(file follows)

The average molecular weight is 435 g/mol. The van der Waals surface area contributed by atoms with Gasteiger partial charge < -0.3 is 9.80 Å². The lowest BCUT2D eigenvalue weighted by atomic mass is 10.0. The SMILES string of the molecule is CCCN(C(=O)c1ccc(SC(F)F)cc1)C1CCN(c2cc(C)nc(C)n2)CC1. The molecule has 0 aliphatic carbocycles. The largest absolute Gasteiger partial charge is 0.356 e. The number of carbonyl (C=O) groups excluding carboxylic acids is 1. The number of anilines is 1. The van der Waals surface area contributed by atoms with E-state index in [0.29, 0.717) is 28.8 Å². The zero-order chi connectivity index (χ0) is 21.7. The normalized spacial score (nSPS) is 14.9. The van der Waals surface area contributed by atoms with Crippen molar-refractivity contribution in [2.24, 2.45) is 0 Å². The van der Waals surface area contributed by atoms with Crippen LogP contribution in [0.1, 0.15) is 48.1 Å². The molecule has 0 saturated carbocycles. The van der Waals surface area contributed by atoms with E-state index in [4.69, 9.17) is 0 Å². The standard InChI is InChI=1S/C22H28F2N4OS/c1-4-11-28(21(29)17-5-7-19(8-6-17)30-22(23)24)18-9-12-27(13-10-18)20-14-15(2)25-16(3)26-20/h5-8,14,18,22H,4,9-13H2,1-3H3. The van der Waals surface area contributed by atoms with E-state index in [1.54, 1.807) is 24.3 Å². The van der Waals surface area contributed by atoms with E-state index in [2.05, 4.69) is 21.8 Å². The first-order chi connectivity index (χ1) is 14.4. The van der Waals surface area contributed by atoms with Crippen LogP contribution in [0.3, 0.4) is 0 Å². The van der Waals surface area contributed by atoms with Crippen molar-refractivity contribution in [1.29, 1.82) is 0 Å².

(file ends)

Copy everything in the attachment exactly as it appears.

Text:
The average molecular weight is 435 g/mol. The van der Waals surface area contributed by atoms with Gasteiger partial charge < -0.3 is 9.80 Å². The lowest BCUT2D eigenvalue weighted by atomic mass is 10.0. The SMILES string of the molecule is CCCN(C(=O)c1ccc(SC(F)F)cc1)C1CCN(c2cc(C)nc(C)n2)CC1. The molecule has 0 aliphatic carbocycles. The largest absolute Gasteiger partial charge is 0.356 e. The number of carbonyl (C=O) groups excluding carboxylic acids is 1. The number of anilines is 1. The van der Waals surface area contributed by atoms with E-state index in [0.29, 0.717) is 28.8 Å². The zero-order chi connectivity index (χ0) is 21.7. The normalized spacial score (nSPS) is 14.9. The van der Waals surface area contributed by atoms with Crippen molar-refractivity contribution in [2.24, 2.45) is 0 Å². The van der Waals surface area contributed by atoms with Crippen LogP contribution in [0.1, 0.15) is 48.1 Å². The molecule has 0 saturated carbocycles. The van der Waals surface area contributed by atoms with E-state index in [4.69, 9.17) is 0 Å². The standard InChI is InChI=1S/C22H28F2N4OS/c1-4-11-28(21(29)17-5-7-19(8-6-17)30-22(23)24)18-9-12-27(13-10-18)20-14-15(2)25-16(3)26-20/h5-8,14,18,22H,4,9-13H2,1-3H3. The van der Waals surface area contributed by atoms with E-state index in [1.54, 1.807) is 24.3 Å². The van der Waals surface area contributed by atoms with E-state index in [2.05, 4.69) is 21.8 Å². The first-order chi connectivity index (χ1) is 14.4. The van der Waals surface area contributed by atoms with Crippen LogP contribution in [0.3, 0.4) is 0 Å². The van der Waals surface area contributed by atoms with Crippen molar-refractivity contribution in [1.29, 1.82) is 0 Å².